The first house erected in Greenfield was built by Mathew Clark, for a stage station, in the year 1856. It was built of plank.
The first religious services were held at the house of S. K. Mallory, in the winter of 1858, by Rev. J. M. Rush of Lewis, who was a clergyman of the Methodist Episcopal denomination.
In accordance with a petition signed by fifty of the leading citizens of Greenfield and dated April 27, 1876, an election was ordered to be held on the question of incorporating the town of Greenfield according to the laws of Iowa. The notice for this election was signed by S. C. Vance, E. Spooner, W. M. Rodgers, Richard Wallace and T. M. Neville, commissioners, and the date for the election was set for May 22, 1876. On this day S. C. Vance, W. M. Rodgers and R. Wallace acted as judges and Thomas W. Neville and J. McDermid as clerks of the election. When the ballots were counted it was found that there had been 101 votes cast in favor of incorporation and only 5 against it. It was then declared that the following territory was duly incorporated under the title of the Town of Greenfield: the south half of section 7, together with the north ten acres of the northeast quarter of the northwest quarter of section 18, all in township 75, range 31. The first officers of the town were the following: A. P. Littleton, mayor; L. E. Wilson, clerk; S. C. Vance, Charles Burrell, J. A. Myers, T. J. Shinn and D. Patterson, council members.
The general knowledge as to the date of the establishment of the postoffice in Greenfield places it as 1856 or very near that year. M. Clark was the first postmaster and kept his office in his old plank house used as a stage station. He later removed it to the hotel later known as the Kirkwood. He was succeeded in this office by W. G. Boggs, who again removed the office to the house on the later site of the Wilson House. A. P. Littleton was the next postmaster, and he kept it in his store. He was succeeded by James Waggener, who moved it to the hotel, but in a short time it passed back into the hands of Littleton and he again took it to his store. Z. L. Eaton, James Waggener and A. S. Carmichael in turn occupied the position until 1881, when Dr. E. Spooner was appointed.
The office was made a money order office on July 1, 1877, and the first order drawn was issued to Mary Winterburn of Greenfield for $1.75 and in favor of J. W. Walker of St. Louis, Mo.
Some of the men who have served as postmaster since Spooner are: J. S. Sidey, John J. Hetherington, H. P. Gow, R. B. Oldham, Frank B. Wilson. The office in 1915 is in the third class. There is no city delivery, but four carriers have rural routes. There are two employees in the office besides the postmaster.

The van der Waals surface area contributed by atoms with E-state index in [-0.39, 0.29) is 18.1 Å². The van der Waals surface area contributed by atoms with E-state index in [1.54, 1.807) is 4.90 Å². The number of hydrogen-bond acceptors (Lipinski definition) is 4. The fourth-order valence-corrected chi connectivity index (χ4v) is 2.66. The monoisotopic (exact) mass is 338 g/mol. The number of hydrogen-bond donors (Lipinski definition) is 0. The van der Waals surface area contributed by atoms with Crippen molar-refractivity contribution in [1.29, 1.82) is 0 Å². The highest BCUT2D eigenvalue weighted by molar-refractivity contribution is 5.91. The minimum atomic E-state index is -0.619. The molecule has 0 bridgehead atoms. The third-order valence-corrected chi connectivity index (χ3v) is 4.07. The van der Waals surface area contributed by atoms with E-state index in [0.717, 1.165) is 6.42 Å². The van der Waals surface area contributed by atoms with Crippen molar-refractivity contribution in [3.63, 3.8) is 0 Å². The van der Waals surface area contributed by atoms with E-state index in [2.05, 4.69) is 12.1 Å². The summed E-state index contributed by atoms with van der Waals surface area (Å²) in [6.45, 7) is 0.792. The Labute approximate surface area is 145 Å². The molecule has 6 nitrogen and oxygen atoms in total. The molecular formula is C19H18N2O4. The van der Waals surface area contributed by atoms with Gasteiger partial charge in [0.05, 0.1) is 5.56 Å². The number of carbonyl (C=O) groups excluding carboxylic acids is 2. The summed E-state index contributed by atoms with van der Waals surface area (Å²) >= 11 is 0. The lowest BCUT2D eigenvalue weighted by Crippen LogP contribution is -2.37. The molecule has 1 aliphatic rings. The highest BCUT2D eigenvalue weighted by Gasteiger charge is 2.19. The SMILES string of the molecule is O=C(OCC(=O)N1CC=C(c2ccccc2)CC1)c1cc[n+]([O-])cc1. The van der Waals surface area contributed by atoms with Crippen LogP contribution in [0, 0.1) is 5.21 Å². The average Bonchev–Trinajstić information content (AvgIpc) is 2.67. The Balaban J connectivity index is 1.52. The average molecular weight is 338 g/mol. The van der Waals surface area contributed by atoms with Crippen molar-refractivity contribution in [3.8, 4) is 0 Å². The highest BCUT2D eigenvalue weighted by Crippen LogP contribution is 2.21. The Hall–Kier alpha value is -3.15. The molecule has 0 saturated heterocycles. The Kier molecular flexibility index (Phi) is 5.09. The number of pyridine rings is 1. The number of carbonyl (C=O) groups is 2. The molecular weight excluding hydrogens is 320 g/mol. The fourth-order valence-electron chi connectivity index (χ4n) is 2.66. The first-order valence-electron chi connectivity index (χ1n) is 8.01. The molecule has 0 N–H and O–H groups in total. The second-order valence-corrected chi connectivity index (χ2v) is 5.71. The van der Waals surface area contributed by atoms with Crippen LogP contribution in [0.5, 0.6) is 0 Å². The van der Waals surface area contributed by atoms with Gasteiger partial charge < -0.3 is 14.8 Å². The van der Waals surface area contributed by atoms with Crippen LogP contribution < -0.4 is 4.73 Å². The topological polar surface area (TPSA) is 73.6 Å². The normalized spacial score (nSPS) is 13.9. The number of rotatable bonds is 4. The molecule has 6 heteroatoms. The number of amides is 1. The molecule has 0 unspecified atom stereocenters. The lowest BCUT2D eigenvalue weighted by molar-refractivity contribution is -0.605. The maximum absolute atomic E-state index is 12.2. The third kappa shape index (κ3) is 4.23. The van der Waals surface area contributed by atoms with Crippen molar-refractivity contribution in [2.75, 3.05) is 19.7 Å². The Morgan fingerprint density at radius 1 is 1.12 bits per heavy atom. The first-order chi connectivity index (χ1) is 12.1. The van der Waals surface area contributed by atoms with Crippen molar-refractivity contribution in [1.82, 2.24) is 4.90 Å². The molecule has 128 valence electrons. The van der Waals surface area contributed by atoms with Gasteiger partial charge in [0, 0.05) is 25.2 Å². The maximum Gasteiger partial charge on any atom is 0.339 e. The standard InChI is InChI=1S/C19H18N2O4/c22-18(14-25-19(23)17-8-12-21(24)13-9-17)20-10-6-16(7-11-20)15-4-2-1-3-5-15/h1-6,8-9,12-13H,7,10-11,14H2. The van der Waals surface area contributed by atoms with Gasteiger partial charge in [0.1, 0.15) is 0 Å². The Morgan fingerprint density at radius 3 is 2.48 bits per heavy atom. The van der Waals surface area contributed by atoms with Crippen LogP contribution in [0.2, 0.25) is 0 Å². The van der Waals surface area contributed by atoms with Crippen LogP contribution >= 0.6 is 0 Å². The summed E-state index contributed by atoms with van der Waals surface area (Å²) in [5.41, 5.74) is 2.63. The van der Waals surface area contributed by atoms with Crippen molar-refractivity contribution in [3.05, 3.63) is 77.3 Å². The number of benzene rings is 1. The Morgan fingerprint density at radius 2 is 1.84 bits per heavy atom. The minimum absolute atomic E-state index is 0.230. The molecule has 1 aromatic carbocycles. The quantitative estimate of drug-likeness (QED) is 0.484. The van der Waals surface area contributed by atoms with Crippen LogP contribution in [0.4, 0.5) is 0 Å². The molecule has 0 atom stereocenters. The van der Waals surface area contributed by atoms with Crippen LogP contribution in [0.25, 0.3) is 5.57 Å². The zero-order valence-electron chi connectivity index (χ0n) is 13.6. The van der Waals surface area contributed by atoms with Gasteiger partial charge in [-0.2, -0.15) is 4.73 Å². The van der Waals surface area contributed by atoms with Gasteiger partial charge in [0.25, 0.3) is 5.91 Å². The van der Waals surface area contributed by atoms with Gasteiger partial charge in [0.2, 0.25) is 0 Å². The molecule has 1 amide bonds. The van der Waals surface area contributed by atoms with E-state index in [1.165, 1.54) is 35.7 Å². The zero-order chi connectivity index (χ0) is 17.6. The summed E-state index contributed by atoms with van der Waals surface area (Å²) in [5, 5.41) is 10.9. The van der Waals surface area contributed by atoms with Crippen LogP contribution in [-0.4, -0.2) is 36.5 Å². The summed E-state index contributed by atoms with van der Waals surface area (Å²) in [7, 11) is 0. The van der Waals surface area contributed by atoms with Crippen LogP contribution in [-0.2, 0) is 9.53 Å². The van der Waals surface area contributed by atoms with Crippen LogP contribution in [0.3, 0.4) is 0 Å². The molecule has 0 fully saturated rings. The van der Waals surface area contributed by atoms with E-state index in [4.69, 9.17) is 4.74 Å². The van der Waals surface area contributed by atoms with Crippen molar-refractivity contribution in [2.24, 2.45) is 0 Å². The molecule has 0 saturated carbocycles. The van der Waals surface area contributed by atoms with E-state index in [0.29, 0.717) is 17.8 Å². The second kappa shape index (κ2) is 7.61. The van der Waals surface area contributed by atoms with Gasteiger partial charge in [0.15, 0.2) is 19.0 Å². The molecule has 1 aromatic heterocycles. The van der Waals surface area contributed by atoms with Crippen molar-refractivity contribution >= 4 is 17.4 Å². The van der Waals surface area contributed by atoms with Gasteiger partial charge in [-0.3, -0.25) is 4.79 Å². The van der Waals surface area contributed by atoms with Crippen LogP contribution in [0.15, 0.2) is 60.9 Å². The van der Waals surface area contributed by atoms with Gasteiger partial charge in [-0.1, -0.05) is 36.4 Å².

The Greenfield Commercial Club was organized in July, 1905, with the following first officers: E. J. Sidney, president; O. R. Yeager, W. L. Battin, J. N. Haddock, vice presidents; G. D. Musmaker, secretary; S. Y. Cornell, treasurer; S. D. Woods, corresponding secretary. Others who took an active part in the formation of the club were: J. T. Taylor, J. A. Burrel, W. W. Don Carlos, J. E. Brooks, Theodore Coffey and E. M. Syp. The purpose of the organization was to improve the city in every possible way.
After the county seat controversy there was felt the need of a paper in Greenfield which the people could trust and patronize with satisfaction to themselves. The reporter had taken such a course in the matter of the county seat that it was not popular. Under these circumstances Charles Stuart, who had considerable interest in the county, resolved to establish a paper at this place. He accordingly procured a press and type and an office outfit and shipped them across the country from Stuart. J. J. Flynn, then editor of the Stuart Locomotive, came down to superintend the matter. The press was established in the upper room of the A. P. Littleton Building. The type was hastily set up and on July 2, 1875, the first number of the Greenfield Transcript was issued. It was an 8-column folio, one side of which was printed in Chicago. Mr. Flynn was the nominal editor at this time, but owing to the time taken by his interests in Stuart, the active work as editor was largely performed by Joseph McDermid, a young lawyer of Greenfield.
Mr. Flynn continued as editor until November 24, 1876, and then McDermid assumed control as editor. He continued until April 20, 1877, at which time John W. Jones took his place. Mr. Jones continued in editorial charge of the paper until it was purchased of Stuart on March 1, 1878, by Dr. E. Spooner. In November, 1882, he disposed of a third of his interest to A. J. Shrader. Spooner afterwards sold out to C. D. Hunt and then the firm name became Hunt & Shrader. About the year 1901 H. P. Gow bought Hunt's stock and entered into partnership with Shrader, eventually taking over the entire plant. In 1906 he sold to the firm of Lynch & Oldham, which latter firm continued business together until 1913, when H. G. Lynch purchased the entire paper and continues successfully at the present time. The paper is now a 6-column quarto and maintains a very high journalistic standard. It is a decided aid to the formation of opinions in the county, besides being up to the minute from a news value standpoint.